Uruguayan president Jose Mujica insisted that the best regulation for the media is no regulation, although admitting that many times he feels disappointed, when not furious with some of the articles published.
“The problem is not the press, the problem is our human condition, the press is not good or bad, the problem is man” said the head of the centre-left coalition who was elected a year ago and took office last March.
“Anyhow it’s an absolutely necessary evil, indispensable, crucial, that is why we must not go around interfering with it, but sometimes they make you mad, really mad, particularly when they publish a lot of unfounded rumours”, said Mujica during a tour of several cities in the interior of the country.
President Mujica statements coincide with discussions at ministerial level geared at re-drafting legislation referred to electronic communications.
This is not the first time the Uruguayan president talks about the press. In a recent interview with “Veja”, the magazine with the largest circulation in Brazil Mujica said that government officials should not reply to criticism from the press but rather “endure them” because “if you react, you run the risk of a second defeat”.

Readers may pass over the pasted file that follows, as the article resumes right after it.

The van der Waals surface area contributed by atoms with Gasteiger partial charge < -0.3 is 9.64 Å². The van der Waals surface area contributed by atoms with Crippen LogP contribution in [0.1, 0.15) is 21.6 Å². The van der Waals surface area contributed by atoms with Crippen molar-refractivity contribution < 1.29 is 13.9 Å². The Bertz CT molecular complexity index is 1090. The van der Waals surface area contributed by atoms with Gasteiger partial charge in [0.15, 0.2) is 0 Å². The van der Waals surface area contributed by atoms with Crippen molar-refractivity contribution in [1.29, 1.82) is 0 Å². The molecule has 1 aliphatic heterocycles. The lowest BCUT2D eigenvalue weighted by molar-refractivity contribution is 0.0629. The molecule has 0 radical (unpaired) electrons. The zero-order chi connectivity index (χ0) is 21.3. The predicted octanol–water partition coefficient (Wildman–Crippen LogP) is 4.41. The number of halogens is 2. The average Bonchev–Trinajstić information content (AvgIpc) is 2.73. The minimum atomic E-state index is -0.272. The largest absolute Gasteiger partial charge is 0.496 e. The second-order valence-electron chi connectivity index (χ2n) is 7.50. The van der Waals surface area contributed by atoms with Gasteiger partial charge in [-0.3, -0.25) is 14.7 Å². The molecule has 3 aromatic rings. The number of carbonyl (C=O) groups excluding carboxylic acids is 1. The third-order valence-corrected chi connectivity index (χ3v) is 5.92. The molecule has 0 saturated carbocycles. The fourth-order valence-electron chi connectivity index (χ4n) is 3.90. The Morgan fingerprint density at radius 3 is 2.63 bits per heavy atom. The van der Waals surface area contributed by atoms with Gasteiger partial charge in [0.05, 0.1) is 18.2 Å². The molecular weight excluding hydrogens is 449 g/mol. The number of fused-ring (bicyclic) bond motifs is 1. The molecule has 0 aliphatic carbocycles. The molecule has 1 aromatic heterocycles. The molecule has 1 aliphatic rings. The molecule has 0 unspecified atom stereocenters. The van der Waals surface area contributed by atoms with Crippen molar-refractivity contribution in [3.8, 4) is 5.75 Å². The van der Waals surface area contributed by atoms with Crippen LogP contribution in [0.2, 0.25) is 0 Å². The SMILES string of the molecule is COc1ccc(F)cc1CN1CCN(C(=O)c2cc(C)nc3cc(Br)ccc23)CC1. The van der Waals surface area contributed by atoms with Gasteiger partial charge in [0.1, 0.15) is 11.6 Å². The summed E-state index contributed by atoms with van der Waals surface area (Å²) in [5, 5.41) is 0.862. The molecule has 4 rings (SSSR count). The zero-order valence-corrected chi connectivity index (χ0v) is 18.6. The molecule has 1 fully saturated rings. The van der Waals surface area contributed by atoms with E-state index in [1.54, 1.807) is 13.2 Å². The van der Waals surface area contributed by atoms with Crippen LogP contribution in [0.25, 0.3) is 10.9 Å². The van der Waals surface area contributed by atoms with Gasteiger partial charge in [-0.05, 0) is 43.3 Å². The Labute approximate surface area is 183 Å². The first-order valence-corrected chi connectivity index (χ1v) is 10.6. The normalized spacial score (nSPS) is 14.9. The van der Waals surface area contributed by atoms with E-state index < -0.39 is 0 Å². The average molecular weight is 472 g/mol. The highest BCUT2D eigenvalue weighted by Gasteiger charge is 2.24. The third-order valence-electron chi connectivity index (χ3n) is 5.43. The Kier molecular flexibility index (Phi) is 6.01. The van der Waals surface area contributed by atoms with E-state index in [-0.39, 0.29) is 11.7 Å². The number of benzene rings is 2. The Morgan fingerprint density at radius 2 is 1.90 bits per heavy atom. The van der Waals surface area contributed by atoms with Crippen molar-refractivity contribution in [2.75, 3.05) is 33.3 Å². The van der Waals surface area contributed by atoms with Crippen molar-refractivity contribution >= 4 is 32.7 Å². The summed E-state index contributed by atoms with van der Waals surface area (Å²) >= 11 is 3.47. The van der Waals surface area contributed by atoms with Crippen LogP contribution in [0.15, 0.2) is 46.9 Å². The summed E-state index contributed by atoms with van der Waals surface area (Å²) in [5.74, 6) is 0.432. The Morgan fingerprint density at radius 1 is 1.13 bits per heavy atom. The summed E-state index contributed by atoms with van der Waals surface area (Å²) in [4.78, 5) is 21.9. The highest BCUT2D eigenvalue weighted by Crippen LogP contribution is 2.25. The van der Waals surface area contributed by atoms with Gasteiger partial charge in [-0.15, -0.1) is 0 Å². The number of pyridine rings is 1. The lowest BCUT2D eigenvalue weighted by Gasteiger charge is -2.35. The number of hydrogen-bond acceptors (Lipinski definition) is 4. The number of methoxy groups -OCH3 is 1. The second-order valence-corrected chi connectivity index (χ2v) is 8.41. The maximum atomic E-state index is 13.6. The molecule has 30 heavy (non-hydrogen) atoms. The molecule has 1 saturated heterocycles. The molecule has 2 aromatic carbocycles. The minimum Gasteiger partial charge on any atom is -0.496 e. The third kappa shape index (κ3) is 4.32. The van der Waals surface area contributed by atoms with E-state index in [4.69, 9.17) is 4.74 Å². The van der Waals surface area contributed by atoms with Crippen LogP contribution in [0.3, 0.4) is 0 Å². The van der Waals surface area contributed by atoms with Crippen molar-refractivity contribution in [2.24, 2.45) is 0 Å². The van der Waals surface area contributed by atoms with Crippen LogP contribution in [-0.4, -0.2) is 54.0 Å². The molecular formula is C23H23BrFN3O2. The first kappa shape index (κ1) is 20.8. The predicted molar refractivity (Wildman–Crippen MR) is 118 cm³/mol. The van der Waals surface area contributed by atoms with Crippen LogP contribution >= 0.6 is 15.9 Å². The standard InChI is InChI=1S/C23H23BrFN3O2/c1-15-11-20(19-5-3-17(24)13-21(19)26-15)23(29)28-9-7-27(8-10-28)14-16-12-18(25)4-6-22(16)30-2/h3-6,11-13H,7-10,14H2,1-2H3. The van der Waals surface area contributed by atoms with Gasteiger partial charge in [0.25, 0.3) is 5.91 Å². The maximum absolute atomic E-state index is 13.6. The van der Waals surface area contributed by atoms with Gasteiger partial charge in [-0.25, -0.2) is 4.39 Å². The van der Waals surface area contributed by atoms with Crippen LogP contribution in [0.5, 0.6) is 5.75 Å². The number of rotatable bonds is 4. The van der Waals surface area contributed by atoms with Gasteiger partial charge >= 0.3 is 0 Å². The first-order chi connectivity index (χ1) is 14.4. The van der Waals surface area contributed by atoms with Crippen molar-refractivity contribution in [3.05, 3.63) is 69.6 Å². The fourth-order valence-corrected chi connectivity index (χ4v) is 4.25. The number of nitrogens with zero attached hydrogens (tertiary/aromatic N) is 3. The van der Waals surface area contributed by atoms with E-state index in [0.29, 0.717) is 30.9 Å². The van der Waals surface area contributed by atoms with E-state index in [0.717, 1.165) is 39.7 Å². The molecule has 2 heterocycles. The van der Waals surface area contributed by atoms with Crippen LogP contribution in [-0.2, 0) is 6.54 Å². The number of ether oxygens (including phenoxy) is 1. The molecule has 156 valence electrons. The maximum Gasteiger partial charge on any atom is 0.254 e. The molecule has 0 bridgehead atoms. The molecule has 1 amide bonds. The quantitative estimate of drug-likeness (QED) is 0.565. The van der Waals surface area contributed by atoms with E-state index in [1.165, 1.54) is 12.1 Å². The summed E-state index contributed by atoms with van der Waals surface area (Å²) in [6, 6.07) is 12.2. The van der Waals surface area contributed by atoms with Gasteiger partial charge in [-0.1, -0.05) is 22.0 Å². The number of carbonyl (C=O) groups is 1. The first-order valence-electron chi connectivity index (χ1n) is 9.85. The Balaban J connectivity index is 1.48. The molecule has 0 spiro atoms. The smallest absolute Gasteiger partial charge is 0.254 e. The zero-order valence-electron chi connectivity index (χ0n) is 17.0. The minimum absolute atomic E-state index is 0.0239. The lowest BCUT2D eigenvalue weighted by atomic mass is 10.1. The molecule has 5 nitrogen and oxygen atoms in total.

Mujica argued that journalists should act with “honour” so that each reader or television viewer can then interpret what he read, saw or heard, from “its won subjectivity”.
He added that when a government acts with tolerance towards diversity, “it helps to build a respectful media”, but if a government chooses the radical path “all goes to hell” and things can get really serious, “almost dangerous”, because that way “the press becomes a battle sword”.
“The more educated and qualified a population, the more diversity of opinions, which is good for democracy”, pointed out Mujica.
Finally he reiterated he was point blank against any measures to control or regulate the media and appealed to the phrase “the best media bill is that which does not exist”.